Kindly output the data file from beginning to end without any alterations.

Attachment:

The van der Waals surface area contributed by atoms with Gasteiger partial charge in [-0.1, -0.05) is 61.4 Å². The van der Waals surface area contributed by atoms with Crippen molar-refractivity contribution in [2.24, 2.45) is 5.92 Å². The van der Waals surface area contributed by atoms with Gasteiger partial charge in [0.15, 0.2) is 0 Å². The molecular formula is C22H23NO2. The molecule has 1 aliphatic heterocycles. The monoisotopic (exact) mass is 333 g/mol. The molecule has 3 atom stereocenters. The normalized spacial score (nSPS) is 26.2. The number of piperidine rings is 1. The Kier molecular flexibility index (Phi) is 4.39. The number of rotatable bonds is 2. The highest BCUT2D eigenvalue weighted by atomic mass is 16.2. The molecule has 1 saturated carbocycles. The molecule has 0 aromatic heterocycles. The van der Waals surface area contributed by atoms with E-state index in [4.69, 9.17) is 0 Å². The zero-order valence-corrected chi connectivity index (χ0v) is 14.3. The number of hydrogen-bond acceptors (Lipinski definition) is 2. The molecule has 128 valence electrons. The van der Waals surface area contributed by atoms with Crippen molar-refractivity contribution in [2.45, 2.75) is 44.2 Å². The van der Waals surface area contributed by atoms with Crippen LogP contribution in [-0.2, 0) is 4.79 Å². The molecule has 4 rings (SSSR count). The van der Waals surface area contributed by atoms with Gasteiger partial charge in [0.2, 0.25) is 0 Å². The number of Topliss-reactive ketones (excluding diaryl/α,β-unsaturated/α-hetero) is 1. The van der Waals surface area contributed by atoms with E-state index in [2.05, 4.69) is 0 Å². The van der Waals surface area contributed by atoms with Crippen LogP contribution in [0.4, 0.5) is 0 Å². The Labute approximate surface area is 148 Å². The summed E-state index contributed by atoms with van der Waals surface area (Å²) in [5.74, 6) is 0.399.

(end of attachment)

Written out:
The van der Waals surface area contributed by atoms with Gasteiger partial charge in [-0.1, -0.05) is 61.4 Å². The van der Waals surface area contributed by atoms with Crippen molar-refractivity contribution in [2.24, 2.45) is 5.92 Å². The van der Waals surface area contributed by atoms with Gasteiger partial charge in [0.15, 0.2) is 0 Å². The molecular formula is C22H23NO2. The molecule has 1 aliphatic heterocycles. The monoisotopic (exact) mass is 333 g/mol. The molecule has 3 atom stereocenters. The normalized spacial score (nSPS) is 26.2. The number of piperidine rings is 1. The Kier molecular flexibility index (Phi) is 4.39. The number of rotatable bonds is 2. The highest BCUT2D eigenvalue weighted by atomic mass is 16.2. The molecule has 1 saturated carbocycles. The molecule has 0 aromatic heterocycles. The van der Waals surface area contributed by atoms with E-state index in [4.69, 9.17) is 0 Å². The zero-order valence-corrected chi connectivity index (χ0v) is 14.3. The number of hydrogen-bond acceptors (Lipinski definition) is 2. The molecule has 128 valence electrons. The van der Waals surface area contributed by atoms with Crippen molar-refractivity contribution in [2.45, 2.75) is 44.2 Å². The van der Waals surface area contributed by atoms with Crippen LogP contribution in [-0.2, 0) is 4.79 Å². The molecule has 4 rings (SSSR count). The van der Waals surface area contributed by atoms with Gasteiger partial charge in [0.2, 0.25) is 0 Å². The number of Topliss-reactive ketones (excluding diaryl/α,β-unsaturated/α-hetero) is 1. The van der Waals surface area contributed by atoms with E-state index in [2.05, 4.69) is 0 Å². The van der Waals surface area contributed by atoms with Crippen LogP contribution in [0.4, 0.5) is 0 Å². The Labute approximate surface area is 148 Å². The summed E-state index contributed by atoms with van der Waals surface area (Å²) in [5.74, 6) is 0.399.